U.S. and Syria are now the only nations that don’t support the Paris climate agreement

Nicaragua has decided to join. And then there were two.

Nicaragua's first photovoltaic park. (CREDIT: AP Photo/Esteban Felix)
Nicaragua's first photovoltaic park. (CREDIT: AP Photo/Esteban Felix)

Nicaragua announced Wednesday its intention to join the Paris climate agreement, leaving the United States and Syria as the only two countries that do not support the accord.

According to a report from a Managua-based television station 100% Noticias, Nicaraguan President Daniel Ortega said his country plans to sign on to the agreement “soon,” though he did not provide a specific timetable on joining or ratifying the agreement to limit global temperature rise to 2° Celsius. Nicaragua had previously declined to join the agreement because it felt that it did not go far enough to curb emissions and did not require enough financial help from wealthy, developed nations for climate adaptation and mitigation in developing countries.

Despite refusing to sign on to the agreement, Nicaragua has demonstrated a deep commitment to renewable energy. Since 2005, the country has switched from being almost entirely dependent on imported fossil fuels to generating more than half of its electricity from renewable sources. And the country expects that number to climb higher, with a goal of producing 90 percent of its energy from renewable sources by 2020.

Technically, if and when Nicaragua joins the agreement, Syria — which is currently embroiled in a civil war — will be the only nation in the world to not be party to the agreement. President Trump has signaled his intention to withdraw the United States from the agreement, but there can be no action on that promise until November 4, 2020. Trump officially filed notice of his intent to withdraw the United States from the agreement in August, though such a document does not carry any legal weight, since according to the terms of the agreement no country can begin the withdrawal process until three years after the agreement has entered into force.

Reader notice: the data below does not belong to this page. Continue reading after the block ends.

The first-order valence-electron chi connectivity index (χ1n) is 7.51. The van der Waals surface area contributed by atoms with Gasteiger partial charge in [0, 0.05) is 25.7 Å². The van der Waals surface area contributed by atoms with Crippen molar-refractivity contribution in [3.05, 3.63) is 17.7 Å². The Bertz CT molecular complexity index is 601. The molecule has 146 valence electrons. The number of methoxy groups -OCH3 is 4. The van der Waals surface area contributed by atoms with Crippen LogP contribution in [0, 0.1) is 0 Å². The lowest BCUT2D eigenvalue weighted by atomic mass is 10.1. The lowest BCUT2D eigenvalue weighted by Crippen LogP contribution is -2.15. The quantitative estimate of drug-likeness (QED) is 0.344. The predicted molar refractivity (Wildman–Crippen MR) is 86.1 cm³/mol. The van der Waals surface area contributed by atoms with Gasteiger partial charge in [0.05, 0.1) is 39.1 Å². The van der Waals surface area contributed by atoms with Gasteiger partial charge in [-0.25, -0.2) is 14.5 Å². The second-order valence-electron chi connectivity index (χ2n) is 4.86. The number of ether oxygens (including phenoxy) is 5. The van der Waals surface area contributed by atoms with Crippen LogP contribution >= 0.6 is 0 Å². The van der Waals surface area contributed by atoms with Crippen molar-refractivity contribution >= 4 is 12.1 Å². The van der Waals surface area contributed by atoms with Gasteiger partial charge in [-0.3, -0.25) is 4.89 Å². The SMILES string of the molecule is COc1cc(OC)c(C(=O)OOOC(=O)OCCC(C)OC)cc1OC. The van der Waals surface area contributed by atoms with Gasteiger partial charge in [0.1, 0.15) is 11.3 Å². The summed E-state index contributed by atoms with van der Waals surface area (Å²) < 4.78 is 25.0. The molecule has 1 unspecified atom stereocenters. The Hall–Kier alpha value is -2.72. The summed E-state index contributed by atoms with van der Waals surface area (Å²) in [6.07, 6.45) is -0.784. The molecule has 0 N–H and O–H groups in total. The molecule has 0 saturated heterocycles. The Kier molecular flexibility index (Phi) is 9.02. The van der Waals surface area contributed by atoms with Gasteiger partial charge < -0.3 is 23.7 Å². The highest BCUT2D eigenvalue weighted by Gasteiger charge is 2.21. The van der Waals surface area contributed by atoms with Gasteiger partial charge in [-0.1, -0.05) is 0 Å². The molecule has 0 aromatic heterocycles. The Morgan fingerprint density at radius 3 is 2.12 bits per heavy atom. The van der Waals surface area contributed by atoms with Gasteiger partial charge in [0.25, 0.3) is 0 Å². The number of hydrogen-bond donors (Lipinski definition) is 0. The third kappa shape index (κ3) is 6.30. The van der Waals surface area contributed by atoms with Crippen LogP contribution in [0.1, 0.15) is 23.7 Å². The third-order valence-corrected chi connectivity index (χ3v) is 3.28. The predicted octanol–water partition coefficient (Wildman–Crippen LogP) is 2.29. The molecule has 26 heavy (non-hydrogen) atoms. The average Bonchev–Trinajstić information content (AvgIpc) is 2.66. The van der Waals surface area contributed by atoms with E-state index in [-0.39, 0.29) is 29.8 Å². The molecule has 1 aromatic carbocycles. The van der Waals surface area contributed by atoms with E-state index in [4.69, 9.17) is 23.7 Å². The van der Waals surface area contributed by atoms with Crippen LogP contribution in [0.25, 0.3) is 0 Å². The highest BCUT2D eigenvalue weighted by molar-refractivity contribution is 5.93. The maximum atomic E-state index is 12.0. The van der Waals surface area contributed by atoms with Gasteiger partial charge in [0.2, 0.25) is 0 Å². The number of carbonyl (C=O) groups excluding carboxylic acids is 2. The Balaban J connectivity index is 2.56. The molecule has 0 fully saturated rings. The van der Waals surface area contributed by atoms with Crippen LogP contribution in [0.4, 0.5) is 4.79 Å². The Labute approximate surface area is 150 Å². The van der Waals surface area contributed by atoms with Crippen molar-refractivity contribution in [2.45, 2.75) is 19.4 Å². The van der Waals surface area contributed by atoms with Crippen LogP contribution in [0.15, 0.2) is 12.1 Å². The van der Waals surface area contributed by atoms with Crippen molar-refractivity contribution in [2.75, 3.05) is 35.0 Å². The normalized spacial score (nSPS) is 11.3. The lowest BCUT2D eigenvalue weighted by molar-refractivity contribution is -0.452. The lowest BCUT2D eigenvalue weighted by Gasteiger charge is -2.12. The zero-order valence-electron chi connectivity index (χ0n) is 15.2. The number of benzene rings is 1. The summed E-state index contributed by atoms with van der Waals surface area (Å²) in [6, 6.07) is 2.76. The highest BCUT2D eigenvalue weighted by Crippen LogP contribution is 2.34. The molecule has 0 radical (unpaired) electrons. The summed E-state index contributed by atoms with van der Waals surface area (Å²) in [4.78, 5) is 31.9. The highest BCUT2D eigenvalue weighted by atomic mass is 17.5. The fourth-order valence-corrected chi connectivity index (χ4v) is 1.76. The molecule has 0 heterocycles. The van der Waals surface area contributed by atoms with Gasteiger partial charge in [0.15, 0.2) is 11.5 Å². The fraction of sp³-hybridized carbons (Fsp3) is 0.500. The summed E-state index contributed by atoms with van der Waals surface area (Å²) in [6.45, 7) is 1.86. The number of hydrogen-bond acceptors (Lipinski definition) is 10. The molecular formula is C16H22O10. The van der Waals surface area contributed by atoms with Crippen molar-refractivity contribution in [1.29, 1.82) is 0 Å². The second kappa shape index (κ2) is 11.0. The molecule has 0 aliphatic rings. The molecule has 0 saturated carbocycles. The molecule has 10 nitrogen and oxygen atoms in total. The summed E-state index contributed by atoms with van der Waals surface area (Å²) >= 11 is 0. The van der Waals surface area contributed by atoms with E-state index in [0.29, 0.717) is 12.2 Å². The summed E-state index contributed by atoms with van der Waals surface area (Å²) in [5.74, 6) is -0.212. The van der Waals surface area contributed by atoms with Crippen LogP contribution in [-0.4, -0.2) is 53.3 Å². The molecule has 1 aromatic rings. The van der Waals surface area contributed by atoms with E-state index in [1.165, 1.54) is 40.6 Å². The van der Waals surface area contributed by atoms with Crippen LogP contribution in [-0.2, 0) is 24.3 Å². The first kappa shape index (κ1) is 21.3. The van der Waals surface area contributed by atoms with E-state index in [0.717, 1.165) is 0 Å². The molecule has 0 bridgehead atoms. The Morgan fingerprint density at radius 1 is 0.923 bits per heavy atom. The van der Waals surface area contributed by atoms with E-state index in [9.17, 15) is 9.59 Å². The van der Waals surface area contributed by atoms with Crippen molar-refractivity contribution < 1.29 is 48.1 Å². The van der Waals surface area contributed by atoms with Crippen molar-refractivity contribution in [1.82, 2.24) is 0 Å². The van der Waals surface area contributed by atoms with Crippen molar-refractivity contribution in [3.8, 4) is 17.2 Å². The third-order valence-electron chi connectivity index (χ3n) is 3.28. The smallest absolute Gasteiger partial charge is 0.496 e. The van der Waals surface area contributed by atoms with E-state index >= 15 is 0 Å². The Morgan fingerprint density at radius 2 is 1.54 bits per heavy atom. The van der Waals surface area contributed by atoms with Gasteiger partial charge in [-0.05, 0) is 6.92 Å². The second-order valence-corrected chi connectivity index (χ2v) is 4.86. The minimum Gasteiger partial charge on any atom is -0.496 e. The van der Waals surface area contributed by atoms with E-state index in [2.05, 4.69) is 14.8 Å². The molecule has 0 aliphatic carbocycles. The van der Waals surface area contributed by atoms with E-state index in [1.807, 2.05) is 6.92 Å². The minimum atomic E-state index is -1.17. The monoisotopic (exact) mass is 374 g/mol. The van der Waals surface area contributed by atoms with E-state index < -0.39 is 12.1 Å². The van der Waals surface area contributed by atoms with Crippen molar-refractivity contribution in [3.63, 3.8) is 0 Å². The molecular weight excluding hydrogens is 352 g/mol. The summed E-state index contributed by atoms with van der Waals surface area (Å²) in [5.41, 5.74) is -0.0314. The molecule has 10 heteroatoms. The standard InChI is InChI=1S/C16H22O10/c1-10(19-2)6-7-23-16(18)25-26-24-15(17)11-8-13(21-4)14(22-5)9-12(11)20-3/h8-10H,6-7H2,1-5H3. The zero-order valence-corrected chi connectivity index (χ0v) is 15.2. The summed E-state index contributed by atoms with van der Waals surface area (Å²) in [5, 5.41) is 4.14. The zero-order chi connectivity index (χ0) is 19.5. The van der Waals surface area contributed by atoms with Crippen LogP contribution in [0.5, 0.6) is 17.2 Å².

The agreement entered into force on November 4, 2016, just days before the United States presidential election. To enter into force, the accord needed 55 countries representing 55 percent of global emissions to officially ratify the treaty. As of Wednesday, 164 out of the 197 participating countries had officially ratified the agreement.

In direct contrast to Ortega’s contention that the Paris Agreement fails to hold developed countries accountable for their pollution, the Trump administration has argued that the agreement places too much burden on the United States and does not require enough from big developing countries like China or India. In fact, the agreement is based on a compilation of independent targets created by each participating nation, and the U.S. Climate Action tracker — which rates the various goals of each participating  nation — had previously rated the U.S. goal as relatively weak, saying that it was “not yet consistent with limiting warming to below 2°C.” Following Trump’s announcement that he would withdraw from the agreement, however, Climate Action Tracker changed their analysis of U.S. goals to “critically insufficient.”

Rejection of the Paris Agreement is not the only way in which Trump breaks with the majority of the world on climate; according to a Sierra Club survey released last year, Trump is the only world leader who rejects the scientific consensus on climate change. He has also filled his cabinet with climate deniers, from EPA Administrator Scott Pruitt to Secretary of Energy Rick Perry.